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2 Driverless Car Stocks Investors Don't Need to Babysit

A representative image of a self-driving car

Self-driving car technology is in its nascent stages, but 44 companies are already chasing the opportunity. The Boston Consulting Group forecasts that driverless cars will create a $42 billion revenue opportunity for various stakeholders by 2025, which could rise to $77 billion in 2035.

But tech investors don't need to wait to benefit from self-driving cars, as Alphabet (NASDAQ: GOOG) (NASDAQ: GOOGL) and NVIDIA (NASDAQ: NVDA) are already pushing the envelope in this space. What's more, these companies are not pure-play driverless car stocks, so investors won't be left high and dry if the technology takes time to take off.

NVIDIA's automotive business is getting better by the day

NVIDIA has moved fast and aggressively in the self-driving car space by partnering with automakers like Tesla, Audi, and many others. Tesla is already using the chipmaker's DRIVE PX2 self-driving car platform across all vehicle models, including the upcoming Model 3. Volkswagen AG 's subsidiary Audi is working with NVIDIA to develop a self-driving vehicle with level 4 autonomy , requiring limited human intervention.

A representative image of a self-driving car

Image source: NVIDIA.

Both companies displayed a self-driving car in January this year, which taught itself to drive autonomously in just four days using NVIDIA's artificial intelligence-enabled (AI) technology. Not surprisingly, Audi now plans to bring a "proper" self-driving car to the market by 2020 in collaboration with NVIDIA.

NVIDIA is also tapping Tier 1 auto component suppliers such as Bosch and ZF -- which makes safety systems -- to sell its self-driving car technology. For instance, Bosch is using NVIDIA's AI expertise to build self-driving systems for use on a mass scale. ZF, meanwhile, has already launched its ProAI system to add self-driving capabilities to not just cars, but also trucks and factories.

Not surprisingly, the impressive uptake of NVIDIA's self-driving technology by automakers and component suppliers is already adding to its top line. NVIDIA's automotive revenue jumped almost 24% year over year during the first quarter, with the segment now accounting for just over 7% of its revenue.

Though automotive is a small percentage of NVIDIA's total revenue, this actually helps to make the graphics chips specialist a safe bet. It has many other fast-growing businesses such as gaming and data centers to fall back on.

Alphabet's technology is fast moving toward commercialization

Alphabet's driverless car division Waymo has made two big announcements in recent weeks. First, Waymo announced that it is introducing an early rider program in Phoenix -- along with Fiat Chrysler -- to gain feedback on its technology and cars. The early riders will be able to use 600 Fiat Pacifica Hybrid minivans powered by Waymo's technology for their daily runs, suggesting that Alphabet is targeting the ride-sharing market.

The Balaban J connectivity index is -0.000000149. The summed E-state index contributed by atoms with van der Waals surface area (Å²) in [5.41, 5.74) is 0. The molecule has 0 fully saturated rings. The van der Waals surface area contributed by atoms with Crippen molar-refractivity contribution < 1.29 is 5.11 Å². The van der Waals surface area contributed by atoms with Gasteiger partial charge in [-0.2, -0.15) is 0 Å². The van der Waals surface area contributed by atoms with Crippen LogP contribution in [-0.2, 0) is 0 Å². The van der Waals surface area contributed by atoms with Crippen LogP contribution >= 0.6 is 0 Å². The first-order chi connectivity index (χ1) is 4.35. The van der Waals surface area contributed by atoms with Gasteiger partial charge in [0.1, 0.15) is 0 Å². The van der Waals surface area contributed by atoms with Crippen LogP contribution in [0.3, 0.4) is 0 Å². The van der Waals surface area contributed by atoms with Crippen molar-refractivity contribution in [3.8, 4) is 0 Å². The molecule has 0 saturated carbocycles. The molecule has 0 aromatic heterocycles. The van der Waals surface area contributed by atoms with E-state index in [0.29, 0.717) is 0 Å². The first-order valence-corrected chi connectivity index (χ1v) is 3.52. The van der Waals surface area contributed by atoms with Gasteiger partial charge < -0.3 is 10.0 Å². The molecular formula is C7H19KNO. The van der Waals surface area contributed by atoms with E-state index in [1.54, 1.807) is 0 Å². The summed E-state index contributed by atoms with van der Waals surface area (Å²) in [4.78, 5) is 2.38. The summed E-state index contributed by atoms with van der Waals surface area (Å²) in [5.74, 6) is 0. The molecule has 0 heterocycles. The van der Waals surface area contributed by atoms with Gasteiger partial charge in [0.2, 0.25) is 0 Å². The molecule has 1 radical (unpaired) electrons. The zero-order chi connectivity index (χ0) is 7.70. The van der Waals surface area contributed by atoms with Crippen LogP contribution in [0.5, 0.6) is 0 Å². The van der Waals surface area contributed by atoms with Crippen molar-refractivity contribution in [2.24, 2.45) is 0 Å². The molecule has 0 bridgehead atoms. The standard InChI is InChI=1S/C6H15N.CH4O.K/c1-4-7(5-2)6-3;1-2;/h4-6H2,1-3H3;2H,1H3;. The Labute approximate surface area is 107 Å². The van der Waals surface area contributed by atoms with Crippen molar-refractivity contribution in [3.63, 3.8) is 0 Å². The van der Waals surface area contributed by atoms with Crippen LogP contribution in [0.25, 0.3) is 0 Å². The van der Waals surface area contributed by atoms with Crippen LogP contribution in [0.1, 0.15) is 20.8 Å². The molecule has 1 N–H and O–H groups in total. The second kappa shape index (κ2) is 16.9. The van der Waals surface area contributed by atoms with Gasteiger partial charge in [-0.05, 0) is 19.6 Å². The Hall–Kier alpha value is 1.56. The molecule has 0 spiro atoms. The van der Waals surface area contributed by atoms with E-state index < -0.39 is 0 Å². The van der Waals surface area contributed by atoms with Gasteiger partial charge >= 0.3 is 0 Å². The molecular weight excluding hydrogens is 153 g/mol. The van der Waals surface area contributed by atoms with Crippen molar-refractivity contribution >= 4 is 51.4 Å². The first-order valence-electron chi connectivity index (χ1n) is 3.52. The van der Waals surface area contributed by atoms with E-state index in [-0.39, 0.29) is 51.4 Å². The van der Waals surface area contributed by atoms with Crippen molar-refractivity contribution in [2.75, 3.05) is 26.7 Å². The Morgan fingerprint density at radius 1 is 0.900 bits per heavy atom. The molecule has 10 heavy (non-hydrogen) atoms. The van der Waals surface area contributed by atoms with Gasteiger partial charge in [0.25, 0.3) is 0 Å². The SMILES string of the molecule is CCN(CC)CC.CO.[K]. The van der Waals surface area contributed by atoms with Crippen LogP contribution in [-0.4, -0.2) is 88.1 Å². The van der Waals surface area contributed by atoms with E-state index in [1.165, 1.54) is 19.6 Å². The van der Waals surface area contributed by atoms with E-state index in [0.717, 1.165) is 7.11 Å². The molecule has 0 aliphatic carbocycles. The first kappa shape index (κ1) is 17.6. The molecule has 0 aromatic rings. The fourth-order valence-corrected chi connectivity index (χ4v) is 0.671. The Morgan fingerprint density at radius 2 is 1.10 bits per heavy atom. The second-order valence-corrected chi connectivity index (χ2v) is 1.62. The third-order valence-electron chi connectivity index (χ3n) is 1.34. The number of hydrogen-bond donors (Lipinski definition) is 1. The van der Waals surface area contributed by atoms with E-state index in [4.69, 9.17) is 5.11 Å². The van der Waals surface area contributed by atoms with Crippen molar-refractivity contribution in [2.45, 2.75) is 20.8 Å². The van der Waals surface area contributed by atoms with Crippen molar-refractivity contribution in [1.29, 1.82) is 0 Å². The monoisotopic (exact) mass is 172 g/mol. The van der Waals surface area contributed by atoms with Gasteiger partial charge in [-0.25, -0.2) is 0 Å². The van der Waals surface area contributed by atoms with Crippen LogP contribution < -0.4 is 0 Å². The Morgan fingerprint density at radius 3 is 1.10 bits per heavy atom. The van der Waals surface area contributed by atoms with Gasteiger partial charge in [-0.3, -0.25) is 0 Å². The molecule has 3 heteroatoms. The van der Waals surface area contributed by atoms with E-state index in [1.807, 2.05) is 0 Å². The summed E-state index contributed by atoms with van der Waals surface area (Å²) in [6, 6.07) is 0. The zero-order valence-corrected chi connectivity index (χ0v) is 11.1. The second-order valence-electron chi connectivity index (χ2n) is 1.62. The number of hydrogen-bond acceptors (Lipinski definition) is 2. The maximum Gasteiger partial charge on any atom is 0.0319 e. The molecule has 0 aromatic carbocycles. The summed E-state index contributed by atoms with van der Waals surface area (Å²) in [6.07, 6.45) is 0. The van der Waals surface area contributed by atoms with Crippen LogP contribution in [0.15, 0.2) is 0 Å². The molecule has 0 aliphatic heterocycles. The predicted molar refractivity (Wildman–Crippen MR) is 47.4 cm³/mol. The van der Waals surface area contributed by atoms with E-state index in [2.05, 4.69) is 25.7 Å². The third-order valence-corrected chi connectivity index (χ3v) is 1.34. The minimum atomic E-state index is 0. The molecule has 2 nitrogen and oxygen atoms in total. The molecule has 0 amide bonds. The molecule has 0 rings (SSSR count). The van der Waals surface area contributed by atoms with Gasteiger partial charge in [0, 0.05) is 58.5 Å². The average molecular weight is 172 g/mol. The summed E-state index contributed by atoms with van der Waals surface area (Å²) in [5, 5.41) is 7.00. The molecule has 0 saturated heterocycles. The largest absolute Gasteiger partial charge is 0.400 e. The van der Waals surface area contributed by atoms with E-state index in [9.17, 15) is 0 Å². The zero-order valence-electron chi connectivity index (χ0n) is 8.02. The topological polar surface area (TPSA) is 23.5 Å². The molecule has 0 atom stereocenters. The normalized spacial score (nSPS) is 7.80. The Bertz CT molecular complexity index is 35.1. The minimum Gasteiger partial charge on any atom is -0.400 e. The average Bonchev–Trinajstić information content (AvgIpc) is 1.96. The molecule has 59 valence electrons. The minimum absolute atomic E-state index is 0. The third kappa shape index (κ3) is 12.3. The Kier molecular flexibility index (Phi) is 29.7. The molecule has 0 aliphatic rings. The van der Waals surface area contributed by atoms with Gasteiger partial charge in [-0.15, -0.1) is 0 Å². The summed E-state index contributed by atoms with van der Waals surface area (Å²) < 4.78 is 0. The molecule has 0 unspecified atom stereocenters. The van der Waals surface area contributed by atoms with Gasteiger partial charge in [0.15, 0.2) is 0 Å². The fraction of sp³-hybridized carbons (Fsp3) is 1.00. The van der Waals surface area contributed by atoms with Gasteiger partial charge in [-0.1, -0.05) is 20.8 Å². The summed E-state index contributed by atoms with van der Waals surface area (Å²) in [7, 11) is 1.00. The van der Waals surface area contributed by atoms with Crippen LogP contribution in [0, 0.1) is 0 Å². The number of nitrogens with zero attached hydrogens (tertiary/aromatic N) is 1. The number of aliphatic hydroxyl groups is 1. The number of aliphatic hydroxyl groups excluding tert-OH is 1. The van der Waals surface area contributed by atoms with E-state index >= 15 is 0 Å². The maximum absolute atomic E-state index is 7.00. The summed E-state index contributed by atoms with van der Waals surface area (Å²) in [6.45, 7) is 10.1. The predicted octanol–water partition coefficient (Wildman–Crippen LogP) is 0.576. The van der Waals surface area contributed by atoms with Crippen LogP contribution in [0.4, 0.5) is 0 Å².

Waymo self-driving car.

Image source: Alphabet.

Waymo's second big move is further proof that the company is aggressively targeting the ride-sharing market. It recently announced a partnership with Uber rival Lyft, which now plans to use Waymo's technology to test self-driving vehicles. In fact, Lyft founder John Zimmer believes that the majority of Lyft's customers will be in self-driving cars by 2021, so its Waymo partnership makes a lot of sense.

Waymo has extensively tested its self-driving technology. Its cars drove more than 630,000 miles in California in 2016, while second-place Nissan 's self-driving cars were driven just 4,099 miles. More importantly, Waymo has achieved a high level of accuracy, as its cars disengaged (meaning a human driver had to take over) just 0.20 times for every 1,000 autonomous miles in 2016.

Therefore, Waymo could make it big in the ride-sharing market, which could be worth $70 billion in 2021, according to Statista.

Now, Alphabet doesn't spell out the stand-alone revenue from the Waymo unit, but it does plan to commercialize its technology by 2020. The company's recent moves clearly indicate that it is moving fast to meet its timeline, but any delays shouldn't worry investors, as Alphabet's other businesses are doing well.

The company's top line jumped 22% year over year during the latest quarter, thanks to significant growth in YouTube advertising revenue and mobile search, making it a diversified bet to take advantage of self-driving cars.

The Foolish bottom line

NVIDIA and Alphabet have a lot of revenue streams to count on, so investors won't have to babysit them while they make impressive inroads into driverless cars, setting the stage for these tech giants to boost their business as the technology gains greater adoption.

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Suzanne Frey, an executive at Alphabet, is a member of The Motley Fool's board of directors. Harsh Chauhan has no position in any stocks mentioned. The Motley Fool owns shares of and recommends Alphabet (A shares), Alphabet (C shares), Nvidia, and TSLA. The Motley Fool has a disclosure policy .

The views and opinions expressed herein are the views and opinions of the author and do not necessarily reflect those of Nasdaq, Inc.

The views and opinions expressed herein are the views and opinions of the author and do not necessarily reflect those of Nasdaq, Inc.

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